|Dec-06-11|| ||Petrosianic: The title of the article is pure hyperbole. It claims that the whole King's Gambit is busted, but the article itself only tries to bust 3. NF3. I don't know if we can blame that on Fischer, since editors often change titles to make them more attention grabbing.|
In fact, even the title may not be that bad. People remember it as "The King's Gambit is Busted", but I believe the actual title is "A Bust to the King's Gambit". (depending on how you interpret that, "a bust" may not mean the entire opening).
Of course we can blame on Fischer what Everett said; that even 3. Nf3 doesn't really lose by force.
|Dec-06-11|| ||TheFocus: In his notes to Fischer - Evans, US Championship 1963-64, about 3. Bc4, Fischer said, "Better than 3. Nf3 which is practically refuted by 3...d6 (see my analysis in the American Chess Quarterly)."|
|Dec-06-11|| ||FSR: I must say that is a very weird notion: that after 3.Nf3 the assessment is ("The King's Gambit is busted. It loses by force.") or at least large advantage Black ("practically refuted by 3...d6") while after 3.Bc4 White is presumably fine (equal? better?). IMO it was kind of a dirty trick to write in the first issue of Evans' magazine that the King's Gambit "loses by force" and then surprise Evans with that same "losing" opening at the U.S. Championship.|
|May-30-12|| ||kasparvez: Fischer's article: http://www.academicchess.org/images...|
|Jun-03-12|| ||Damonkeyboy: Bishop's gambit is wekaer. 3.Qh4= takes away castling, which makes up for the loss of tempo|
|Jun-03-12|| ||Shams: <Damonkeyboy> The loss of castling may not be so bad for White, though. I think 3...Nf6 or 3...d5 (e.g. R Eames vs Adams, 2010) are more challenging.|
|Aug-07-12|| ||Petrosianic: <He opined that the Evans' Gambit (1. e4 e5 2. Nf3 Nc6 3. Bc4 Bc5 4. b4!) was very logical: White sacrifices a fairly unimportant wing pawn to open lines and accelerate his development.>|
No problem there
<In contrast, the King's Gambit, however, was for him totally incomprehensible: it loses a pawn and weakens the kingside, for all he could see.>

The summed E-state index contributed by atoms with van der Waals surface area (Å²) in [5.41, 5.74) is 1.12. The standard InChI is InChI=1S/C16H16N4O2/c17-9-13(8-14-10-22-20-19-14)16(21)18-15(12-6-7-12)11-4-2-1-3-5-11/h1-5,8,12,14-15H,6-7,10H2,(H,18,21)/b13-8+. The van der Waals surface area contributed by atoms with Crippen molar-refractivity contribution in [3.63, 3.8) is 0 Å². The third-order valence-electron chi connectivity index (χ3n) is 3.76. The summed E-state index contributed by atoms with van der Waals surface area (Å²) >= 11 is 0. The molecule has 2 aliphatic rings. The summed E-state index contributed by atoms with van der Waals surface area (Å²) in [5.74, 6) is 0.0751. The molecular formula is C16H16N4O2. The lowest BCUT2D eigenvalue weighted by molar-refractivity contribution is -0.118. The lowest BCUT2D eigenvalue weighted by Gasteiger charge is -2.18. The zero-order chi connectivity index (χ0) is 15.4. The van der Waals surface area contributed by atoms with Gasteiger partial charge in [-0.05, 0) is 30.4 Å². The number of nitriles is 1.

It may not be as stable as the Evans, but it's logical enough too. White tries to eliminate Black's center, to build up a strong center of his own, and open the KB file for attacking purposes. It looks dodgier today because there are opening systems now, like the Pirc, Robatsch and othesr, where Black deliberately invites White to set up that d4/e4 pawn center without even having to give up a pawn to get it. In older days, that center was regarded as much stronger than it is now.
|Aug-17-12|| ||Everett: Leave it to <acirce> to post how various openings are dubious. If Lasker lived, the good doctor would be happy to continue winning with the KG and KID. He was ever the one to destroy others' false notions at the board.|
|Aug-17-12|| ||perfidious: This, along with numerous other games in this DB, are classified as the Fischer line, but tend to transpose into other variations which arise after 3....g5 or even Becker's 3....h6, which would usually lead into the Classical but not allow White the option of playing the Kieseritzky.|
|Aug-17-12|| ||keypusher: <Everett: Leave it to <acirce> to post how various openings are dubious. If Lasker lived, the good doctor would be happy to continue winning with the KG and KID. He was ever the one to destroy others' false notions at the board.>
I don't agree re Lasker. AFAIK he played the KG once in a serious game in his career, at the very end of the Janowski WC match, so query how serious that was. His favorite opening with White was the Ruy Lopez. He usually answered 1.e4 with 1....e5 and 1.d4 with 1....d5.|
<The delight in gambits is a sign of chess youth... In very much the same way as the young man, on reaching his manhood years, lays aside the Indian stories and stories of adventure, and turns to the psychological novel.>
|Aug-17-12|| ||Everett: <keypusher> You may disagree with someone else, but what you state does not address what I'm saying.|
It is well known that if someone condemned a particular opening variation <incorrectly, in his eyes>, then Lasker would question whether that player understood the position, and take it up against him.
And if that last paragraph is from Lasker, I'm surprised the older man wouldn't eschew fiction altogether.